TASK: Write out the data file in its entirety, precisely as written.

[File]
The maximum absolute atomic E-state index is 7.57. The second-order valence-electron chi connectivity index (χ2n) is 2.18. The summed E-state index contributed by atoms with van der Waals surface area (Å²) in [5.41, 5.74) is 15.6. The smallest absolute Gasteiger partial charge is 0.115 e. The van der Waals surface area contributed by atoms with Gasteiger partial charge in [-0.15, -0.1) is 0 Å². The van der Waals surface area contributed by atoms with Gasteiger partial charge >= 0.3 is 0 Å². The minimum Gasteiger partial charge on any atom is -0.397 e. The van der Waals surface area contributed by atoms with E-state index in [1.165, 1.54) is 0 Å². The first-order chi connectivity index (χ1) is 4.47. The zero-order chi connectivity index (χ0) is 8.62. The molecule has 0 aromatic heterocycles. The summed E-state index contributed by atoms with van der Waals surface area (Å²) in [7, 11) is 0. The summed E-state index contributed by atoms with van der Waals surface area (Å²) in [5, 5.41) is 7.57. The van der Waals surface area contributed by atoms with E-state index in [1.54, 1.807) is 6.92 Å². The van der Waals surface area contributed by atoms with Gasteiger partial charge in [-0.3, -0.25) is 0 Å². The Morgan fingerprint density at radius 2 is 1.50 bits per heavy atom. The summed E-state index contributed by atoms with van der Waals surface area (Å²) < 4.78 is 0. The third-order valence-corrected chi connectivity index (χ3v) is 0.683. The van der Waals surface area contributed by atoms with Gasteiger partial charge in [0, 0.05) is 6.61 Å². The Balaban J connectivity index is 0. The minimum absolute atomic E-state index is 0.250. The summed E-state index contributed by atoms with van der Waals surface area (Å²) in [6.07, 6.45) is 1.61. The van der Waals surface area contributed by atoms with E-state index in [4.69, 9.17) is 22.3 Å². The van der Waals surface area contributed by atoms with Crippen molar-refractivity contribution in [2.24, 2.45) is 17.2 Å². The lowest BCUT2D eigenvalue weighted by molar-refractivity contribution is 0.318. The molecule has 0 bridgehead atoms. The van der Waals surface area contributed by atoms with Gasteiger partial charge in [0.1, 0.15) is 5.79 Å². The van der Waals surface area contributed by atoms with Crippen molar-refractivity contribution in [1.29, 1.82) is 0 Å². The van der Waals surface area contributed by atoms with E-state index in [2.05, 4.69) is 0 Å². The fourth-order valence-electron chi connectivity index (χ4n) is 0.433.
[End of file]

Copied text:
The maximum absolute atomic E-state index is 7.57. The second-order valence-electron chi connectivity index (χ2n) is 2.18. The summed E-state index contributed by atoms with van der Waals surface area (Å²) in [5.41, 5.74) is 15.6. The smallest absolute Gasteiger partial charge is 0.115 e. The van der Waals surface area contributed by atoms with Gasteiger partial charge in [-0.15, -0.1) is 0 Å². The van der Waals surface area contributed by atoms with Gasteiger partial charge >= 0.3 is 0 Å². The minimum Gasteiger partial charge on any atom is -0.397 e. The van der Waals surface area contributed by atoms with E-state index in [1.165, 1.54) is 0 Å². The first-order chi connectivity index (χ1) is 4.47. The zero-order chi connectivity index (χ0) is 8.62. The molecule has 0 aromatic heterocycles. The summed E-state index contributed by atoms with van der Waals surface area (Å²) in [7, 11) is 0. The summed E-state index contributed by atoms with van der Waals surface area (Å²) in [5, 5.41) is 7.57. The van der Waals surface area contributed by atoms with E-state index in [1.54, 1.807) is 6.92 Å². The van der Waals surface area contributed by atoms with Gasteiger partial charge in [-0.3, -0.25) is 0 Å². The Morgan fingerprint density at radius 2 is 1.50 bits per heavy atom. The summed E-state index contributed by atoms with van der Waals surface area (Å²) < 4.78 is 0. The third-order valence-corrected chi connectivity index (χ3v) is 0.683. The van der Waals surface area contributed by atoms with Gasteiger partial charge in [0, 0.05) is 6.61 Å². The Balaban J connectivity index is 0. The minimum absolute atomic E-state index is 0.250. The summed E-state index contributed by atoms with van der Waals surface area (Å²) in [6.07, 6.45) is 1.61. The van der Waals surface area contributed by atoms with E-state index in [4.69, 9.17) is 22.3 Å². The van der Waals surface area contributed by atoms with Crippen molar-refractivity contribution in [2.24, 2.45) is 17.2 Å². The lowest BCUT2D eigenvalue weighted by molar-refractivity contribution is 0.318. The molecule has 0 bridgehead atoms. The van der Waals surface area contributed by atoms with Gasteiger partial charge in [0.1, 0.15) is 5.79 Å². The van der Waals surface area contributed by atoms with Crippen molar-refractivity contribution in [1.29, 1.82) is 0 Å². The van der Waals surface area contributed by atoms with E-state index in [2.05, 4.69) is 0 Å². The fourth-order valence-electron chi connectivity index (χ4n) is 0.433.